Federal appeals courts regularly grant police officers immunity from civil rights lawsuits under a doctrine known as "qualified immunity." According to a Reuters investigation published today, they grant it in more than half the cases where it is invoked.
Reuters analyzed 252 federal appellate opinions from 2015 to 2019 where law enforcement defendants claimed qualified immunity. The courts ruled in the police's favor in 57 percent of the cases.
They have done this more often in recent years, establishing what Reuters calls a "growing tendency, influenced by guidance from the Supreme Court, to grant police immunity." The courts also increasingly avoid ruling on whether the alleged conduct violated the Constitution, "thereby avoiding establishing a precedent for future cases and making it harder to win cases against the police."
Under the 50-year-old doctrine of qualified immunity, police and other government employees are shielded from lawsuits where the civil right they allegedly infringed hasn't been "clearly established," or where a reasonable officer wouldn't have known about it.
The investigation comes as the U.S. Supreme Court will decide whether to hear 13 different petitions concerning qualified immunity at a conference later this month. The high number may be a sign that the justices are finally ready reconsider the doctrine.
On its face, qualified immunity is supposed to protect public officials from frivolous lawsuits related to their official job duties, but the confusing precedent has been construed so pedantically by some courts that plaintiffs must find precedents that match the exact circumstances of their case. Qualified immunity effectively short-circuits civil litigation against individual police officers, ensuring that the cases never make it to trial or settlement.
Reason Foundation (the nonprofit that publishes this website), the Cato Institute, and the American Civil Liberties Union (ACLU) have all filed petitions and amicus briefs asking the Supreme Court to review the current standard for qualified immunity.
Reason has written extensively about how qualified immunity protects individual police officers from liability in case of clearly excessive and abusive conduct. Most recently, a U.S. District Court judge in South Dakota granted qualified immunity to several police officers who forced plaintiffs to undergo involuntary catheterizations—despite finding that the practice violated the Fourth Amendment—because there wasn't a "robust consensus" on the constitutionality of cops and nurses holding down suspected drug users and shoving tubes up their urethras.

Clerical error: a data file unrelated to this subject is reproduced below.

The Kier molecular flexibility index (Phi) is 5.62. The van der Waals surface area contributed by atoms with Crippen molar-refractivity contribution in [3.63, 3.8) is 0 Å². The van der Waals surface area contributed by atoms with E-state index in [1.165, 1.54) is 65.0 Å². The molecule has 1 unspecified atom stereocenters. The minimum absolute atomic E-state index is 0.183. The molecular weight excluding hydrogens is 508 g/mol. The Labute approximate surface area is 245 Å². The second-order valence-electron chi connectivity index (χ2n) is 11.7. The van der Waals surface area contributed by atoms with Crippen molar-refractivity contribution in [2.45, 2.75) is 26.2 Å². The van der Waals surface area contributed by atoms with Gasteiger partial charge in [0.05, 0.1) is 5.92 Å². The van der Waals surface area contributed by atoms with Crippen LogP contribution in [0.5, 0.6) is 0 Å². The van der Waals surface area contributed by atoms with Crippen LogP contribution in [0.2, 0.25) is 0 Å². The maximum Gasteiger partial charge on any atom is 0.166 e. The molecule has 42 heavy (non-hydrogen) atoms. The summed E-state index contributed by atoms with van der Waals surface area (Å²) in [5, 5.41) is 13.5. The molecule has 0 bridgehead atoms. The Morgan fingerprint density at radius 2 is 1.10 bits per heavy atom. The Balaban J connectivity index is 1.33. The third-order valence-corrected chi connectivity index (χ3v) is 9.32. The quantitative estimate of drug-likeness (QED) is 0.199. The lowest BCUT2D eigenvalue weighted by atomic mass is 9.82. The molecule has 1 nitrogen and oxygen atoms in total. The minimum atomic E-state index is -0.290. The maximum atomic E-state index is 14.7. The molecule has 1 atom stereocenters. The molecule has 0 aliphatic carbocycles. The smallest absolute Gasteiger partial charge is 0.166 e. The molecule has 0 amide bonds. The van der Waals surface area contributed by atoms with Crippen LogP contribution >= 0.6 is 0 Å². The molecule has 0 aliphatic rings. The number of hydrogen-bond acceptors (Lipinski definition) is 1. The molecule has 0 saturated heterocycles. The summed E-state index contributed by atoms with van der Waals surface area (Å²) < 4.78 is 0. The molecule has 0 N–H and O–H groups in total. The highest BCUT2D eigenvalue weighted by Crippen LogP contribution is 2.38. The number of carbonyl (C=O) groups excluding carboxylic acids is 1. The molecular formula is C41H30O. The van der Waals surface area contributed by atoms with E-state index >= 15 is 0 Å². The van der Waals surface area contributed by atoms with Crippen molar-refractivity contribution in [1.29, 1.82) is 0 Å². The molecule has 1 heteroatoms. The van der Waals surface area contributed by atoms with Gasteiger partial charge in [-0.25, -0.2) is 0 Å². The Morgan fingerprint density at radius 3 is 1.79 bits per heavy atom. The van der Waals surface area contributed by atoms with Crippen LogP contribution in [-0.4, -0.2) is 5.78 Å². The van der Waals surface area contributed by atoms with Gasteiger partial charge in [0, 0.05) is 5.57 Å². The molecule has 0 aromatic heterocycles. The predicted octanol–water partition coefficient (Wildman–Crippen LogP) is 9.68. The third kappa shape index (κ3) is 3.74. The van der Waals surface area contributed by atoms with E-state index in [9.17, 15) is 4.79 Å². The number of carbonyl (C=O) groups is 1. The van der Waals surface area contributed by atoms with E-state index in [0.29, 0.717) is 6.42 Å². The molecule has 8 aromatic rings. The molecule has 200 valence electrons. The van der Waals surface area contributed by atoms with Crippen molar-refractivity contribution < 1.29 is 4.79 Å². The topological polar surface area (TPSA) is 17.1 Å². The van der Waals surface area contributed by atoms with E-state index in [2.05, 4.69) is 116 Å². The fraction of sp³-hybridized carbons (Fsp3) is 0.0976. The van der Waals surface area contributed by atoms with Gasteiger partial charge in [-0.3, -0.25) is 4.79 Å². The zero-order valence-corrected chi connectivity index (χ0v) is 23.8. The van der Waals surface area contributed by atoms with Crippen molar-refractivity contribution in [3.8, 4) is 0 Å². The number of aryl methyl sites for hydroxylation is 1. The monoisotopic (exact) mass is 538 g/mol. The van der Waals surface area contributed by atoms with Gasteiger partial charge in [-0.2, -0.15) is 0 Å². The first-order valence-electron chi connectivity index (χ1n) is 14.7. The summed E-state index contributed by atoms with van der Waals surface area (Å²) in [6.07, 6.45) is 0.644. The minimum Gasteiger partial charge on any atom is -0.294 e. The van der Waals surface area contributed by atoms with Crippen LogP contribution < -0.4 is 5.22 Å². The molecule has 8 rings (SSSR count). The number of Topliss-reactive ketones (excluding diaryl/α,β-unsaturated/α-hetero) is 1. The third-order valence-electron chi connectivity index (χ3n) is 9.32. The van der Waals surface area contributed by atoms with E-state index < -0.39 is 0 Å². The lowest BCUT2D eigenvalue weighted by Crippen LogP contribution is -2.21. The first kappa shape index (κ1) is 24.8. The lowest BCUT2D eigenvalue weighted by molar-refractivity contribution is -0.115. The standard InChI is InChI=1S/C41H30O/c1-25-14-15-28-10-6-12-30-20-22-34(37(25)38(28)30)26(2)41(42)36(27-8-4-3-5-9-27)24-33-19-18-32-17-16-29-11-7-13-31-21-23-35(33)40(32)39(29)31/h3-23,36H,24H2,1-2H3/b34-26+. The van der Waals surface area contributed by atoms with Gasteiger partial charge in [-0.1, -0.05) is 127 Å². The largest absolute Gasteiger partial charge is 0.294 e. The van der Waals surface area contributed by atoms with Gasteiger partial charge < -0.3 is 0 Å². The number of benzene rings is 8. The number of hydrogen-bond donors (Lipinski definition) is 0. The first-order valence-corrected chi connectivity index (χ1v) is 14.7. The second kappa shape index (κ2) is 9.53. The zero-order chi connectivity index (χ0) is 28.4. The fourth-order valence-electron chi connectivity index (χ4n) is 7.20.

Last September, the Ninth Circuit Court of Appeals ruled that Fresno police officers accused of stealing more than $225,000 while executing a search warrant were protected by qualified immunity. A month before that, a Ninth Circuit panel granted qualified immunity to an officer who without warning shot a 15-year-old holding an airsoft gun.
"Under the circumstances, a rational finder of fact could find that [Officer Michael] Gutierrez's use of deadly force shocked the conscience and was unconstitutional under the Fourteenth Amendment," the panel wrote. But "because no analogous case existed at the time of the shooting, the district court erred by denying Gutierrez qualified immunity for this claim."
The Reuters analysis found about three dozen cases where courts found that police violated plaintiffs' constitutional rights but nonetheless granted them qualified immunity:
Outside of Dallas, Texas, five officers fired 17 shots at a bicyclist who was 100 yards away, killing him, in a case of mistaken identity. In Heber City, Utah, an officer threw to the ground an unarmed man he had pulled over for a cracked windshield, leaving the man with brain damage. In Prince George's County, Maryland, an officer shot a man in a mental health crisis who was stabbing himself and trying to slit his own throat.
The ACLU's Supreme Court petition is on behalf of Alexander Baxter, a Nashville man who was bitten by a police dog while he had his hands in the air, surrendering. Baxter sued, alleging excessive force, but the 6th Circuit Court of Appeals ruled in 2018 that it wasn't clear using a police dog to apprehend him while his hands were raised was unconstitutional.
Sitting members of the federal judiciary have also assailed the doctrine. U.S. Circuit Judge Don Willett wrote in a 2018 decision that "to some observers, qualified immunity smacks of unqualified impunity, letting public officials duck consequences for bad behavior—no matter how palpably unreasonable—as long as they were the first to behave badly."
There are some sympathetic ears on the Supreme Court for overhauling, or at least reconsidering, qualified immunity. Justice Clarence Thomas wrote in 2017 that the doctrine should be revisited, while Justice Sonia Sotomayor has bemoaned its effects on lawsuits over police misconduct.
"Such a one-sided approach to qualified immunity transforms the doctrine into an absolute shield for law enforcement officers, gutting the deterrent effect of the Fourth Amendment," Sotomayor wrote in a 2018 dissent. "It tells officers that they can shoot first and think later, and it tells the public that palpably unreasonable conduct will go unpunished."